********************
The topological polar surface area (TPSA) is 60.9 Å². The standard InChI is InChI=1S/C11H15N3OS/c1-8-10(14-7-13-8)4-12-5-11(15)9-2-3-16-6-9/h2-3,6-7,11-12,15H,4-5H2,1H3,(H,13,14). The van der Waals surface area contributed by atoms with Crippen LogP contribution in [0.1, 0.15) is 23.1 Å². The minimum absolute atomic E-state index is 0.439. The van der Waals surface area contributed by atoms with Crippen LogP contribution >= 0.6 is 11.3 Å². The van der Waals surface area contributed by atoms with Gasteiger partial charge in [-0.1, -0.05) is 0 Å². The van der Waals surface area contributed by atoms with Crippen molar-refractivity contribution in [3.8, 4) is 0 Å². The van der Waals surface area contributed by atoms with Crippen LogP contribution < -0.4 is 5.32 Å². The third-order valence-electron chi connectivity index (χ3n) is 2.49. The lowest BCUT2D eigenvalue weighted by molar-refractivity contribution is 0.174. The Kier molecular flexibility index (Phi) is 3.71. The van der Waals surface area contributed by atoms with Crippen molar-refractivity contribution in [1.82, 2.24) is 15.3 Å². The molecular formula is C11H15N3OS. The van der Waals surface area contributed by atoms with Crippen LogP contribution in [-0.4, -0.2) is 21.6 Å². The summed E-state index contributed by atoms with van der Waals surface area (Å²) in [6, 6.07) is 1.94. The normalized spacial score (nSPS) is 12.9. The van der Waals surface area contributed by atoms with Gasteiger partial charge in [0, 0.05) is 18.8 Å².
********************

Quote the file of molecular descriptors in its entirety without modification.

The topological polar surface area (TPSA) is 60.9 Å². The standard InChI is InChI=1S/C11H15N3OS/c1-8-10(14-7-13-8)4-12-5-11(15)9-2-3-16-6-9/h2-3,6-7,11-12,15H,4-5H2,1H3,(H,13,14). The van der Waals surface area contributed by atoms with Crippen LogP contribution in [0.1, 0.15) is 23.1 Å². The minimum absolute atomic E-state index is 0.439. The van der Waals surface area contributed by atoms with Crippen LogP contribution >= 0.6 is 11.3 Å². The van der Waals surface area contributed by atoms with Gasteiger partial charge in [-0.1, -0.05) is 0 Å². The van der Waals surface area contributed by atoms with Crippen molar-refractivity contribution in [3.8, 4) is 0 Å². The van der Waals surface area contributed by atoms with Crippen LogP contribution < -0.4 is 5.32 Å². The third-order valence-electron chi connectivity index (χ3n) is 2.49. The lowest BCUT2D eigenvalue weighted by molar-refractivity contribution is 0.174. The Kier molecular flexibility index (Phi) is 3.71. The van der Waals surface area contributed by atoms with Crippen molar-refractivity contribution in [1.82, 2.24) is 15.3 Å². The molecular formula is C11H15N3OS. The van der Waals surface area contributed by atoms with Crippen LogP contribution in [-0.4, -0.2) is 21.6 Å². The summed E-state index contributed by atoms with van der Waals surface area (Å²) in [6, 6.07) is 1.94. The normalized spacial score (nSPS) is 12.9. The van der Waals surface area contributed by atoms with Gasteiger partial charge in [0, 0.05) is 18.8 Å².